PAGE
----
Scotland’s UCL campaign kicked off last night with “rangers ” storming into a 2-1 lead over Swiss cracks Servette Geneva.
Whilst some might argue, and they’d usually be correct, this has nothing to do with Celtic,
I couldn’t care less what happens to them in Europe, although the co-efficient is important, and so whether they win , lose or draw is irrlevant.
BBC Scotland, who covered the game live as a favour to their pals, had seen it as a win win situation for their channel, because the viewing figures would have been high for their back up channel, and with their recent comedy output coming in for criticism, there were hopes of a series developing around the club/company.
What did concern me was the reaction of their players to the awarding of a penalty against them.
"I was 100% convinced that it wouldn't be a penalty."
— PLZ Soccer (@PLZSoccer) August 9, 2023
We were surprised as well, and probably for the same reason.
In Scotland, they have gone 56 consecutive games without conceding a penalty.
In europe, it’s a regular occurence.
Clearly the player above thought it was a universal decision not to disadvantage his team by applying the rules…
Not surprising was that it was a handball, not surprising was that it was Conor goldson who handled it, and not surprisingly wither, he chased the referee for a bit, wondering why the rules had suddenly changed and no one had told him.
for the rest of us, it was a reminder that there is a different rule book for them when it comes to penalties.
VAR was supposed to put a stop to that domestically, but what it has actually done has enabled two further referees, Greg Aitken and Andrew Dallas, to supervise and correct any decisions they feel are wrong, and given that both of these men are at the very least under suspicion of bias, we could be in for a long season.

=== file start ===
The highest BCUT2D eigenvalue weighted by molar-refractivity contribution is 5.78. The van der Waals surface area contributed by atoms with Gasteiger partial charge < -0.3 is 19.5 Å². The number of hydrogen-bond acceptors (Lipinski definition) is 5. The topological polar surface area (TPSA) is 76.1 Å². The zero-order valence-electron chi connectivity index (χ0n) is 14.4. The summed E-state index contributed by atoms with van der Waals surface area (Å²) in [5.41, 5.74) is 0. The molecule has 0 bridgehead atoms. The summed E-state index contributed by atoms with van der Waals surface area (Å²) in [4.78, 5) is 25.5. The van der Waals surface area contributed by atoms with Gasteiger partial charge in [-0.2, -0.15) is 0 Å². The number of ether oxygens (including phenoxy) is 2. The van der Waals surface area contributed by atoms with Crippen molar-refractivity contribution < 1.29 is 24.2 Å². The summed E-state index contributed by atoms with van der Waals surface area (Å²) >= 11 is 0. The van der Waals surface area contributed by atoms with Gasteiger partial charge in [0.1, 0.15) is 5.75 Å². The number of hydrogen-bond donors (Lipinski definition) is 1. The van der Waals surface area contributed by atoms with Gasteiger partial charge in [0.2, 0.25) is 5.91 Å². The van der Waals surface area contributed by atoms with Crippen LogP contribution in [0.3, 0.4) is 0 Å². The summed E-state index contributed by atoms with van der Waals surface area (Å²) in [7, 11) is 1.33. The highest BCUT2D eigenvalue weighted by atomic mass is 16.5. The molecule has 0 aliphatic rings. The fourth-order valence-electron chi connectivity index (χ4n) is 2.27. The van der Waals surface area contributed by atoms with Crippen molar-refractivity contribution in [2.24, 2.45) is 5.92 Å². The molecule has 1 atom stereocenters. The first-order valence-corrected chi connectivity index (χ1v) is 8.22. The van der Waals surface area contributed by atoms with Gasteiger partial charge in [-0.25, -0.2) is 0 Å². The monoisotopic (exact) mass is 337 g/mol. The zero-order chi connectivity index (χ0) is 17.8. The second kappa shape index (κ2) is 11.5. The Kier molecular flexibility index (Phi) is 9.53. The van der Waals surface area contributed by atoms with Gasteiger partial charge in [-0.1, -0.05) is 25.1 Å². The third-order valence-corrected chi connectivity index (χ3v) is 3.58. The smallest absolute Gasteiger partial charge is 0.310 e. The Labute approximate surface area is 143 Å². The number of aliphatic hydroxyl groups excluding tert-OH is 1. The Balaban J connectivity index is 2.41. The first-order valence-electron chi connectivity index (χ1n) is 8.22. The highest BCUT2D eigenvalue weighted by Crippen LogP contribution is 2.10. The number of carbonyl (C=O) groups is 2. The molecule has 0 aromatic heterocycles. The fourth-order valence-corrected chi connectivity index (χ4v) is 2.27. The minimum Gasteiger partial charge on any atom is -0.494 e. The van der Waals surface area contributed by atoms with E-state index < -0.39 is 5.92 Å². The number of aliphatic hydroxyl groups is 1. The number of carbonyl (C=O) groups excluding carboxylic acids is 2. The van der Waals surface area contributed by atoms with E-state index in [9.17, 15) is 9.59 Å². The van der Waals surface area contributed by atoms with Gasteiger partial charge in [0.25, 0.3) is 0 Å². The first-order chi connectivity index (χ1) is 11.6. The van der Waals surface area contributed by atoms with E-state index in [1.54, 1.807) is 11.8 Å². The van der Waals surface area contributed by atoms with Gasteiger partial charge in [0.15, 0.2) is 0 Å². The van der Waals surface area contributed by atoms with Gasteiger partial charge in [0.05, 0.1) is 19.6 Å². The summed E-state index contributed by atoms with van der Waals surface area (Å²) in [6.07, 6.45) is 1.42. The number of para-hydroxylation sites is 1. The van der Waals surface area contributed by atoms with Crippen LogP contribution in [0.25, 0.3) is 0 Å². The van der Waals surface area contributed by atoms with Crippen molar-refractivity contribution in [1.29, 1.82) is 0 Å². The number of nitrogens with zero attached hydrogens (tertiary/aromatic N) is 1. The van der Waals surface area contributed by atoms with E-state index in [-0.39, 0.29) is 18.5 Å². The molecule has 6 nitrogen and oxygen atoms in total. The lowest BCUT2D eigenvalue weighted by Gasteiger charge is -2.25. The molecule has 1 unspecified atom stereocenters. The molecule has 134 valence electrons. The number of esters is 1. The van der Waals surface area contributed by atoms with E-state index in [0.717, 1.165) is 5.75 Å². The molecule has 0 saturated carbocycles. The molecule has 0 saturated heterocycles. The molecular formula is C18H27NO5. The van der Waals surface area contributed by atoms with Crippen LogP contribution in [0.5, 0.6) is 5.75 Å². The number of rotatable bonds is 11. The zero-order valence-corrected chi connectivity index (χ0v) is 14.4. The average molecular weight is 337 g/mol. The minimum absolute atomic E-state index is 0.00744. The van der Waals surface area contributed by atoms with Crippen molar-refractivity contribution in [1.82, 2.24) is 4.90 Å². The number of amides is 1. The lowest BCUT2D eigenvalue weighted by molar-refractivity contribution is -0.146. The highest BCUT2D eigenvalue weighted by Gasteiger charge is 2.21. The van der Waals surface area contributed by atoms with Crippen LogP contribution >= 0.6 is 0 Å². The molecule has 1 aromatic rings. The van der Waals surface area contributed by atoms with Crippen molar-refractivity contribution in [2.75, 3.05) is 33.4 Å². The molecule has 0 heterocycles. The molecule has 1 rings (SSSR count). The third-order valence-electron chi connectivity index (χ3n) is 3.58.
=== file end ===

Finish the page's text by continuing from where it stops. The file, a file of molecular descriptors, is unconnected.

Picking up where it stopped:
The “get the ball into the box ” tactic employed by Mickey Beale is not just to create chances for his players, but to create chances for the officials to award penalties and free kicks, which in fairness to Captain Disappointed is something he is quite adequate at converting,
With the implementation of the new added time rules, we’re going to see a lot more decisions late on that will help to save them a point or two.
Recently, John Beaton, another not known for his impartiality, spoke about the “rangers ” penalty statistics….
“You are asking for an impossible question to be answered. Stats are stats and you can present stats on how x, y and z have happened. All we can do is show you things on an incident by incident basis.
“And if you show us something and say, ‘how is that not a penalty kick’ then we can talk about that incident. But when a club goes a period of time without conceding a penalty then we need to look at incidents individually. It’s impossible to comment on a longer term statistical thing. It’s an anomaly and stats will back up a story any way you want them to back up a story.
It is possible to comment on it.
It’s cheating. Pure and simple.
“All I can tell you is talk through decisions and say, ‘here’s what we did here….It’s going to help this season if we can explain to people why something has happened and we can go out and tell clubs information which then filters its way through to the media and fans.”
Beaton talks about transparency, and one way to achieve that would be to introduce a live microphone so that we can hear what he is saying when he is saying it during a match.
In a recent Ladies World cup tie, england’s Lauren James saw her yellow card upgraded to a red.
The referee stood at the side of the pitch and explained why.
for Scottish football a similar system would be indicative of a modern and progressive sport.
Which, of course, is the exact opposite of what football is in Scotland.
Transparency could also be achieved by independently of each other showing all of our referees the same incidents and asking them for a decision, and their reasons for that decision.
That would highlight any flaws in their knowledge of the rules of the game, which in fairness seem to change on a week to week basis these days.
What would also be interesting is if we showed referees an incident , from their own career, after digitally altering the players involved to achieve anonymity, and then when they , for instance, pointed out an obvious penalty, we could then ask them why they didn’t award one at the time.
what would also be interesting would be to discover if any particular team benefitted exceltionally from these honest mistakes.
Honest mistakes happen, and VAR is supposed to eliminate them.
One could argue it does, in that the mistakes are no longer honest.
Remember, the media narrative is that these things even out over the course of a season.
But one mistake is not cancelled out by another. It becomes two mistakes, and even that admission points to a complete overhaul of how football is officiated in Scotland.
Which, in turn, means a complete overhaul of the SFA.
We can but dream, I suppose…..
Yesterday, we had this….
‘Dae ye know the way tae Ibrox hen? Ah hear they’re in the market fur fat auld crocs’